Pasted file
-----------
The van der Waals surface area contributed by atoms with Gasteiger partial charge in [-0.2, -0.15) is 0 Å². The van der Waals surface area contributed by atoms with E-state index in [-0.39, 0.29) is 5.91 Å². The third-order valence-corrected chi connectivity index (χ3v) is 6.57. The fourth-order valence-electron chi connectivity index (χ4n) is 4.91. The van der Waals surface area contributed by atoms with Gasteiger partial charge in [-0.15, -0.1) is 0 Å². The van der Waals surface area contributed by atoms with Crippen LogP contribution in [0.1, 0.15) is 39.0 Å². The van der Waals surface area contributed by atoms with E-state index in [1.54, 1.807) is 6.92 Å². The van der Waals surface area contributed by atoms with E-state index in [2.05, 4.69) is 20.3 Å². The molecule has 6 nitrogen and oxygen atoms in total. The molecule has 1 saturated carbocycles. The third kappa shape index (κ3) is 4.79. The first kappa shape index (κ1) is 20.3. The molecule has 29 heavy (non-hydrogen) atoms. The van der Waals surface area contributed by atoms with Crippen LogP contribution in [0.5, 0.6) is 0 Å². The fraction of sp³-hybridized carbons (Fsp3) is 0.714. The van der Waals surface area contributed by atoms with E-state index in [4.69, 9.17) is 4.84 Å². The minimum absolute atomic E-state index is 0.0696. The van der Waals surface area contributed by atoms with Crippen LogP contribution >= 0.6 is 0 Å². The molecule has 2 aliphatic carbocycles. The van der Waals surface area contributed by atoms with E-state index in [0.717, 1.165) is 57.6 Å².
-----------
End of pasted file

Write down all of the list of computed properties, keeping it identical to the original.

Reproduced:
The van der Waals surface area contributed by atoms with Gasteiger partial charge in [-0.2, -0.15) is 0 Å². The van der Waals surface area contributed by atoms with E-state index in [-0.39, 0.29) is 5.91 Å². The third-order valence-corrected chi connectivity index (χ3v) is 6.57. The fourth-order valence-electron chi connectivity index (χ4n) is 4.91. The van der Waals surface area contributed by atoms with Gasteiger partial charge in [-0.15, -0.1) is 0 Å². The van der Waals surface area contributed by atoms with Crippen LogP contribution in [0.1, 0.15) is 39.0 Å². The van der Waals surface area contributed by atoms with E-state index in [1.54, 1.807) is 6.92 Å². The van der Waals surface area contributed by atoms with E-state index in [2.05, 4.69) is 20.3 Å². The molecule has 6 nitrogen and oxygen atoms in total. The molecule has 1 saturated carbocycles. The third kappa shape index (κ3) is 4.79. The first kappa shape index (κ1) is 20.3. The molecule has 29 heavy (non-hydrogen) atoms. The van der Waals surface area contributed by atoms with Crippen LogP contribution in [0.5, 0.6) is 0 Å². The fraction of sp³-hybridized carbons (Fsp3) is 0.714. The van der Waals surface area contributed by atoms with E-state index in [4.69, 9.17) is 4.84 Å². The minimum absolute atomic E-state index is 0.0696. The van der Waals surface area contributed by atoms with Crippen LogP contribution >= 0.6 is 0 Å². The molecule has 2 aliphatic carbocycles. The van der Waals surface area contributed by atoms with E-state index in [0.717, 1.165) is 57.6 Å².